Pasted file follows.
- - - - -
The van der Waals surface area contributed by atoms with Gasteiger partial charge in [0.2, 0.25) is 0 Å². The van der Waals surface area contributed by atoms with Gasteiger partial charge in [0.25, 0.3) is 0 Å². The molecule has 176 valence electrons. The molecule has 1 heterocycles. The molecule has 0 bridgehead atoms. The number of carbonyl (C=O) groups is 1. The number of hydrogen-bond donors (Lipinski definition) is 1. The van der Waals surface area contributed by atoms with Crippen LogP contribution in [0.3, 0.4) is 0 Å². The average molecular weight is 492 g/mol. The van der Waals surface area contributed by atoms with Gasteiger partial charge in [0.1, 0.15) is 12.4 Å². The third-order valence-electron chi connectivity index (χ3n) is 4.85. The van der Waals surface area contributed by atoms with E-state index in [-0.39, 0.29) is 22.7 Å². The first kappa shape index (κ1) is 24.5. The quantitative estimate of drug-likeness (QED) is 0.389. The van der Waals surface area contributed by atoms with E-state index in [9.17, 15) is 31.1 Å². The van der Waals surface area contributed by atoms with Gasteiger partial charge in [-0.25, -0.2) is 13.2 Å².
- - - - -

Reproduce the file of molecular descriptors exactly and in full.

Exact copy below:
The van der Waals surface area contributed by atoms with Gasteiger partial charge in [0.2, 0.25) is 0 Å². The van der Waals surface area contributed by atoms with Gasteiger partial charge in [0.25, 0.3) is 0 Å². The molecule has 176 valence electrons. The molecule has 1 heterocycles. The molecule has 0 bridgehead atoms. The number of carbonyl (C=O) groups is 1. The number of hydrogen-bond donors (Lipinski definition) is 1. The van der Waals surface area contributed by atoms with Crippen LogP contribution in [0.3, 0.4) is 0 Å². The average molecular weight is 492 g/mol. The van der Waals surface area contributed by atoms with Gasteiger partial charge in [0.1, 0.15) is 12.4 Å². The third-order valence-electron chi connectivity index (χ3n) is 4.85. The van der Waals surface area contributed by atoms with E-state index in [-0.39, 0.29) is 22.7 Å². The first kappa shape index (κ1) is 24.5. The quantitative estimate of drug-likeness (QED) is 0.389. The van der Waals surface area contributed by atoms with E-state index in [9.17, 15) is 31.1 Å². The van der Waals surface area contributed by atoms with Gasteiger partial charge in [-0.25, -0.2) is 13.2 Å².